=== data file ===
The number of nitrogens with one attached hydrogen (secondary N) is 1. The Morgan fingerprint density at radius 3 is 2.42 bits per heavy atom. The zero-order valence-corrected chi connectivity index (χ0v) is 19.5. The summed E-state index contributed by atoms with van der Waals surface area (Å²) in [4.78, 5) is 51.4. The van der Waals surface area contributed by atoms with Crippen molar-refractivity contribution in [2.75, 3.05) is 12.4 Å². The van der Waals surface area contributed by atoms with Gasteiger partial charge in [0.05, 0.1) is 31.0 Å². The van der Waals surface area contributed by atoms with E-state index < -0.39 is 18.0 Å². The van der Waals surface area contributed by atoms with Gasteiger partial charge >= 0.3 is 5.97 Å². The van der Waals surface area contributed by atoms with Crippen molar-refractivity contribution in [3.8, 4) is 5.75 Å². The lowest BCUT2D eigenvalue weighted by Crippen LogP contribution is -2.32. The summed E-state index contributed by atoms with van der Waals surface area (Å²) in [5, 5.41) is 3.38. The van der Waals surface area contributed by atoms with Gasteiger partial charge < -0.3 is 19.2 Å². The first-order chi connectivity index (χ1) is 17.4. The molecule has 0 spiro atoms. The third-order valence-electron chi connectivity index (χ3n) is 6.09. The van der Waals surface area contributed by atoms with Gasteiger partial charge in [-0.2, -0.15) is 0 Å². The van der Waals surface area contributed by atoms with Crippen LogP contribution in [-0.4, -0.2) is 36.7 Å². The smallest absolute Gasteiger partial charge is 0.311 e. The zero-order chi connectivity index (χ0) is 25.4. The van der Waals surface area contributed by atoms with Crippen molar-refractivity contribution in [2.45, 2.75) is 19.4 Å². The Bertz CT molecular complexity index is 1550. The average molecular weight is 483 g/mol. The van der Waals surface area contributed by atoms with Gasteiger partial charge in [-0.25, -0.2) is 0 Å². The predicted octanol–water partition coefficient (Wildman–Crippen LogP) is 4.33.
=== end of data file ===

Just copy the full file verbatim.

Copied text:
The number of nitrogens with one attached hydrogen (secondary N) is 1. The Morgan fingerprint density at radius 3 is 2.42 bits per heavy atom. The zero-order valence-corrected chi connectivity index (χ0v) is 19.5. The summed E-state index contributed by atoms with van der Waals surface area (Å²) in [4.78, 5) is 51.4. The van der Waals surface area contributed by atoms with Crippen molar-refractivity contribution in [2.75, 3.05) is 12.4 Å². The van der Waals surface area contributed by atoms with Gasteiger partial charge in [0.05, 0.1) is 31.0 Å². The van der Waals surface area contributed by atoms with E-state index < -0.39 is 18.0 Å². The van der Waals surface area contributed by atoms with Gasteiger partial charge >= 0.3 is 5.97 Å². The van der Waals surface area contributed by atoms with Crippen molar-refractivity contribution in [3.8, 4) is 5.75 Å². The lowest BCUT2D eigenvalue weighted by Crippen LogP contribution is -2.32. The summed E-state index contributed by atoms with van der Waals surface area (Å²) in [5, 5.41) is 3.38. The van der Waals surface area contributed by atoms with Gasteiger partial charge < -0.3 is 19.2 Å². The first-order chi connectivity index (χ1) is 17.4. The molecule has 0 spiro atoms. The third-order valence-electron chi connectivity index (χ3n) is 6.09. The van der Waals surface area contributed by atoms with Gasteiger partial charge in [-0.2, -0.15) is 0 Å². The van der Waals surface area contributed by atoms with Crippen LogP contribution in [-0.4, -0.2) is 36.7 Å². The smallest absolute Gasteiger partial charge is 0.311 e. The zero-order chi connectivity index (χ0) is 25.4. The van der Waals surface area contributed by atoms with Crippen molar-refractivity contribution in [2.45, 2.75) is 19.4 Å². The Bertz CT molecular complexity index is 1550. The average molecular weight is 483 g/mol. The van der Waals surface area contributed by atoms with Gasteiger partial charge in [-0.25, -0.2) is 0 Å². The predicted octanol–water partition coefficient (Wildman–Crippen LogP) is 4.33.